In light of the recent sexual harassment allegations within Uber, I am reproducing an article I wrote 3 years ago on Surya Women’s blog. Since experiencing sexual harassment in various workplace settings, I have supported victims, counselled perpetrators, rolled out policies, won a court case (for my employer) and conducted awareness sessions relating to workplace harassment. It is an issue that I am passionate about. Here is my article.
Every week somewhere in the world, sexual harassment rears its ugly head. This week it is threatening to pull apart the Liberal Democrats in the UK thanks to Lord Rennard refusing to apologise to four women for “violating their personal space” (see below for the allegations). Apparently the Lib Dems internal inquiry determined uninvited leg rubbing as personal space violation rather than sexual harassment. What?! I thought personal space violation is when someone in the lift tries to read my newspaper.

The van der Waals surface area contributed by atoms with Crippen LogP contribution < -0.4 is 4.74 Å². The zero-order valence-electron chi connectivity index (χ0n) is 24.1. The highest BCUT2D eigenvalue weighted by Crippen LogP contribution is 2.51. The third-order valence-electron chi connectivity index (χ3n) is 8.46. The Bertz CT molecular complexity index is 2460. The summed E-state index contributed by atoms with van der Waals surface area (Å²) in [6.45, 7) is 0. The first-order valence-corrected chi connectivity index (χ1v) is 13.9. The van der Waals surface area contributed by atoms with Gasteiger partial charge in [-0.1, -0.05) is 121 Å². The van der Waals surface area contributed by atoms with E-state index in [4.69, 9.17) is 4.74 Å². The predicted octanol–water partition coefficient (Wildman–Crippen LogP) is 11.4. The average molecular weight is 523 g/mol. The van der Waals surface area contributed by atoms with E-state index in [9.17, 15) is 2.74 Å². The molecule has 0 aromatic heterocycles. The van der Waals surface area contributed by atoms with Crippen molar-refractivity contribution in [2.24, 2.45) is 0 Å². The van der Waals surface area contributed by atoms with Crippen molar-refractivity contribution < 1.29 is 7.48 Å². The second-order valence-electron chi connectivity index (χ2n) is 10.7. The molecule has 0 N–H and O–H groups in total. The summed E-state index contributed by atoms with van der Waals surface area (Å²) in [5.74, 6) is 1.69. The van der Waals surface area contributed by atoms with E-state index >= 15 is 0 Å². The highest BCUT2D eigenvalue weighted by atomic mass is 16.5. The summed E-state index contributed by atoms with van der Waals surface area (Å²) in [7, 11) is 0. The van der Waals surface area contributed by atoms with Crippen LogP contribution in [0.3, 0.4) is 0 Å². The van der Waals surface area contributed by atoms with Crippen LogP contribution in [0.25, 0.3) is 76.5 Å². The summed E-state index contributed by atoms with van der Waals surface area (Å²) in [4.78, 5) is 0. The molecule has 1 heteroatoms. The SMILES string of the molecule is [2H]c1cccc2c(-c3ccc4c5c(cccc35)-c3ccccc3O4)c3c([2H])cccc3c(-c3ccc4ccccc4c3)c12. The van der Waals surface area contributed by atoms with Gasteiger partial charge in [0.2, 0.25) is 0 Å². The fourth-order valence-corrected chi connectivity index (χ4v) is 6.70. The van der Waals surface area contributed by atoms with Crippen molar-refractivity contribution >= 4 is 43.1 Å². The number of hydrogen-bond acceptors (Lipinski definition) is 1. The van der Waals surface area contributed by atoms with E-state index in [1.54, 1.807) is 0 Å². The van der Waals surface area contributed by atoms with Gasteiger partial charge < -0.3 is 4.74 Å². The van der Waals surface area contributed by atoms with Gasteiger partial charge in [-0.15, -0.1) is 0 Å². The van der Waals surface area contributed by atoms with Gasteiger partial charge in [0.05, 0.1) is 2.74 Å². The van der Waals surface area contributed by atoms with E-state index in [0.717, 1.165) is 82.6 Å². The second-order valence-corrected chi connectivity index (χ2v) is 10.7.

As an ex Lib Dem member, this upset me to no end. The party has failed women. I am appalled and really feel let down.
Sexual harassment has become a minefield today. For decades sexist jokes, playful touching and even uninvited touching in the workplace seemed to be commonplace and condoned. Everyone knew it was risqué and possibly some women didn’t like it but hey this is the working life, deal with it. So the odd woman who did complain was brushed aside, or perhaps moved away to a different department from her perpetrator. After all this is a man’s world. If you can’t hack the sexism in the big bad working world, stay home and look after the kids. The heat in the kitchen is manageable enough for you dear.
If you are too young to appreciate the world that was, watch Mad Men or Life on Mars.
The world changes. Attitudes change. Women are discovering their voice. Sexual harassment policies are commonplace although not often understood and many times ignored.
For women, and men this is a confusing time. How do we navigate each other at work? Can I pat you on the back? Crack a joke? Last week it seemed ok. Now, you say it upsets you? Life was much easier when you dealt with the heat in the kitchen.